Biwako Biennale

Ryan Villamael
Omihachiman, Shiga prefecture, Japan

About

    Ryan Villamael is among the selected artists to participate in Biwako Biennale 2018.

    Since its beginning in 2001, the exhibition utlizes venues throughout the old town of Omihachiman. There are 13 exhibition venues, and Villamael’s work is on view at the Kenekichi Bettei townhouse.

    An installation composed of finely cut latticework from replicas of geographical maps, the first iteration of 'Locus Amoenus' was at the 2016 Singapore Biennale. It has then expanded out of the “glass hall” at Singapore Art Museum and thrives in new territories, recently at the MAIIAM Contemporary Art Museum exhibition, “Diaspora: Exit, Exile, Exodus of Southeast Asia” then at the Ateneo Art Gallery, and now cascading from the wooden ceiling of the Kenekichi Bettei townhouse.

    With this year’s theme, ‘KIZASHI~BEYOND’, the artists will explore universal aspirations and pour all their energy into touching hearts and inspiring souls.

    Marked by the start of the 21st century, BIWAKO Biennale began in 2001. The exhibition utilizes venues throughout the old town of Omihachiman. Omihachiman was built as a castle town by Hidetsugu Toyotomi and is known as the birthplace of the Omi merchants. Today, several areas of the old town are designated for preservation by the city, including : Shinmachi street, lined with houses built in Edo period; Nagahara street, the townscape along the Hachiman canal: as well as the grounds of Himure Hachiman shrine. These sites have been registered by the government as “Omihachiman Hachiman traditional buildings preservation district”. Dotted throughout the old town many empty, old houses, after falling into disrepair, eventually become parking lots or new, modern houses. In an effort to save these irreplaceable historic buildings, BIWAKO Biennale attempts put them to use. BIWAKO Biennale begins by cleaning these long neglected buildings with the help of volunteers comprised of both local residents and people from across Japan. Then, artists from home and abroad work with each of the spaces to turn them into works of art.

    The scorching heat in August threatened to melt everything under the sun, and the never-ending September rain and typhoons caused terrible damage in many parts of Japan. We are seeing yet another year of natural disasters ravaging the country, leaving massive devastation in their wake. Still, October was welcomed by a sweet osmanthus fragrance wafting through the town, a promise of a peaceful autumn.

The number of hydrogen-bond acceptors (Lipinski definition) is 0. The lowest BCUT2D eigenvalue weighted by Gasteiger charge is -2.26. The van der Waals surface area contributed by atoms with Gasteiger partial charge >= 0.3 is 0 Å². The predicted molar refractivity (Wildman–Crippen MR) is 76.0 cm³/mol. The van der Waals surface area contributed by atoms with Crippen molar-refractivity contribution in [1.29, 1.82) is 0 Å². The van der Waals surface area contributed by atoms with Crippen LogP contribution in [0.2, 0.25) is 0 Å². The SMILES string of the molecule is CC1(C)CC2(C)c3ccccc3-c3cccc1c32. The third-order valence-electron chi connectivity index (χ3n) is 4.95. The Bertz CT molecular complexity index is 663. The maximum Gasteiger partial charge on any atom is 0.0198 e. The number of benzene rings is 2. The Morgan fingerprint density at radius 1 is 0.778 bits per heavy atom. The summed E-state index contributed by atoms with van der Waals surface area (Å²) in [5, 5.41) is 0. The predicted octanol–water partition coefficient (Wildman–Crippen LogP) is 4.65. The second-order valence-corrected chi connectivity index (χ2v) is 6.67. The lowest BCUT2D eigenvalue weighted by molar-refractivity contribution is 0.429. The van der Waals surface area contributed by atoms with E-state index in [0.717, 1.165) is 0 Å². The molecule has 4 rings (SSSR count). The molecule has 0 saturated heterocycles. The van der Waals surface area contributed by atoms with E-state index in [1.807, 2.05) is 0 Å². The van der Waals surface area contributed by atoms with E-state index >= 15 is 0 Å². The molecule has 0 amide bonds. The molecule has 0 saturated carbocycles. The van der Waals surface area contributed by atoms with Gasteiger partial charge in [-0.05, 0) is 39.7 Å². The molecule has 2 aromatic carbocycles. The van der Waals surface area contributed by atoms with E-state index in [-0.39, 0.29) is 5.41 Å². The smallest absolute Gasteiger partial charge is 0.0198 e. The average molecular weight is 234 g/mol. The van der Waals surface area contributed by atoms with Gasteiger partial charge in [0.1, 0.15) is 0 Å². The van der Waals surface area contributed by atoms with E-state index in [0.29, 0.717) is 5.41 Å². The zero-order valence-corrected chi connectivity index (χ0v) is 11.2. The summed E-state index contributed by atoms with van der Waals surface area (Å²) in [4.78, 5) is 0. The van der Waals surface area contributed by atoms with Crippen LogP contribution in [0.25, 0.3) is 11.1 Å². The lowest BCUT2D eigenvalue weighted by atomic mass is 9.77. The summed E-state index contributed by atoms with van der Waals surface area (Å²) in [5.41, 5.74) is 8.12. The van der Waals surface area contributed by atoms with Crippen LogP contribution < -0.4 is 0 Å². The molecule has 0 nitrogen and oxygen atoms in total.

Witnessing how nature goes about its business, we have organized BIWAKO BIENNALE for years, holding it for the eighth time this year. In a small town of Omihachiman it may still be as inconspicuous as unnoticed roadside flowers. Actually, all works are harmonized to the spaces and spin the history of the houses to a new future.

    The venues are mostly vacant houses. It is heart-wrenching to see these abandoned buildings looking as if they had lost their soul without inhabitants. How many people have come and gone between these walls in the last two centuries? Memories and traces of their previous occupants are left to linger in the air. By cleaning the houses and exhibiting art there, we bring them back to life. Each time, I am deeply moved by this process.

    I first came to Omihachiman and discovered the town as a treasure of Japan with so many old buildings well preserved, displaying the essence of Japanese aesthetic. When you live abroad for as long as I did, you develop the ability to objectively see both good and bad sides of your home country. I realized, for instance, that Japan is among only a few countries that have four distinct seasons with changing seasonal landscapes. We have Spring with cherry blossoms painting the whole country in pink, Summer enveloped in thick green foliage moistening the air, Fall with red and yellow leaves covering the feet of mountains, and Winter that turns landscapes into a silver world.

    Sadly, however, the attitudes and mentalities the Japanese have developed while living surrounded by such abundant nature are now being lost in our modern world.